Two days after taking heavy punishment over 10 rounds against Mike Perez at the Theater at Madison Square Garden, heavyweight Magomed Abdusalamov was in stable condition and intensive care at Roosevelt Hospital in New York on Monday, according to Nathan Lewkowicz, vice president of Sampson Boxing, the promotional company that promotes Abdusalamov.
Abdusalamov, 32, who entered the fight with Perez unbeaten at 18-0 (18 KOs), underwent brain surgery on Sunday after complaining of a headache. Physicians at Roosevelt Hospital decided to place him in a coma to attempt to minimize swelling in his brain and reduce the possibility of more brain damage.
The New York State Athletic Commission offered this statement about the Abdusalamov situation to NYFightblog on Monday:
"NYSAC's primary concern is the health and safety of its licensed athletes. As we do in all such cases, NYSAC is reviewing the circumstances surrounding Mr. Abdusalamov's injuries. We are hopeful he makes a complete and speedy recovery."
The Russian's plight, on the heels of Frankie Leal's death from injuries sustained in his Oct. 19 bout against Raul Hirales, are two stark reminders that boxing isn't merely a sport, but in fact a potentially life-and-death endeavor. Former 154-pound champion Sergio Mora, who fights for New York promoter Lou DiBella, told me he found himself caught up, like so many, in the violent ebb and flow between Perez and Abdusalamov.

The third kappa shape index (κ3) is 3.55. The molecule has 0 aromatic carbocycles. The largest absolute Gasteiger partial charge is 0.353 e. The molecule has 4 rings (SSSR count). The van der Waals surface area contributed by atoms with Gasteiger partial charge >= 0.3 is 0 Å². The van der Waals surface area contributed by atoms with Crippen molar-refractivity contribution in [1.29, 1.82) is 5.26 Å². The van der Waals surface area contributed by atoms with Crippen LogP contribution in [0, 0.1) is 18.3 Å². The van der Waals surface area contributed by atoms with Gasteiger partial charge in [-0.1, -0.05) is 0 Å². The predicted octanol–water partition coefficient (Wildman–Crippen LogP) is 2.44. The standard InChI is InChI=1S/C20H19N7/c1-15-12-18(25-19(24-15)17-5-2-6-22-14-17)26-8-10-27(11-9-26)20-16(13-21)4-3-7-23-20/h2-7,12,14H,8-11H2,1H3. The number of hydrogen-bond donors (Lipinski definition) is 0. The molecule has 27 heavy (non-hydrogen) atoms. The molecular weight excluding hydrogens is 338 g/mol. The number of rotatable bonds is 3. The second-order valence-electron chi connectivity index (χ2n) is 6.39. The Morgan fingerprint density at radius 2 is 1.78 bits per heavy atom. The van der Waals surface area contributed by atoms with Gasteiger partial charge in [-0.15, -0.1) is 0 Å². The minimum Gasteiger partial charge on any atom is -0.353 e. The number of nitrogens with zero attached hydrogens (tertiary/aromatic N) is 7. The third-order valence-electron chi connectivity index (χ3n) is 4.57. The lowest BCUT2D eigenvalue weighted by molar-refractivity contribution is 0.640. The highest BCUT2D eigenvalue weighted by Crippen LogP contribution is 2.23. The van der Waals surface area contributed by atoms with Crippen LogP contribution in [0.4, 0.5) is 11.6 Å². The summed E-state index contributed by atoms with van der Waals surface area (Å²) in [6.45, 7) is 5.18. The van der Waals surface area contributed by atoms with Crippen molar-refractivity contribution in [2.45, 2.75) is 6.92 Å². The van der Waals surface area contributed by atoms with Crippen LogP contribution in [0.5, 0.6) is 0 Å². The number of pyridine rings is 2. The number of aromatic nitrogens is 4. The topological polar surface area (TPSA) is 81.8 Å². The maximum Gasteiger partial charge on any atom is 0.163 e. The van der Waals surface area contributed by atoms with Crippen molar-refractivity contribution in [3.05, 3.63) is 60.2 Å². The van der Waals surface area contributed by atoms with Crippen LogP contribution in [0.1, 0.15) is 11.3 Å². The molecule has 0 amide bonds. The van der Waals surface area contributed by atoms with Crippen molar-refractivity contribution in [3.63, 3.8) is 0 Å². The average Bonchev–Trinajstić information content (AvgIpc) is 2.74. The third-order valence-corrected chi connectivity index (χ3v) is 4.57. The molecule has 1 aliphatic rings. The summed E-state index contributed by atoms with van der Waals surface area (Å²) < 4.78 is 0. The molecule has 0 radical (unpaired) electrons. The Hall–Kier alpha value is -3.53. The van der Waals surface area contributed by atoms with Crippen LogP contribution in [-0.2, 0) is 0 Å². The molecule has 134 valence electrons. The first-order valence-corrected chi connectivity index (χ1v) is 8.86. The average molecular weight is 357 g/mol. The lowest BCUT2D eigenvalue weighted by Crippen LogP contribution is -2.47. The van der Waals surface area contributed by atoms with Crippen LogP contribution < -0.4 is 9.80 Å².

"As I was watching this weekend's semi-main event on HBO, I was thinking, 'Wow, this fight is getting good between Mago and Perez,'" Mora said. "I was guilty just like everyone else in wanting to see two big, strong fighters put on a show of beautiful brutality. ... Mago's corner did what they were supposed to do for their fighter, and that is to remain calm, give proper instructions and relieve their boxer of worry and concern. Mago, being a tough fighter, did his job and continued fighting, trying to win. It was clear who was the polished boxer here and who was the fighter."
Mora is scheduled to step into the ring Nov. 16 against Milton Nunez.
"There is no one in particular at fault for the violent display of courage this [past] weekend. ... The problem is the aftermath that no one sees," he said. "The bruises and injuries that well up all over the boxer's head and body after the adrenaline wears down. But we signed up for this. ... We all wait for Mago's medical clearance and pray for his health and family. At the same time, this brutal and fickle sport will patiently await his return to the ring as well."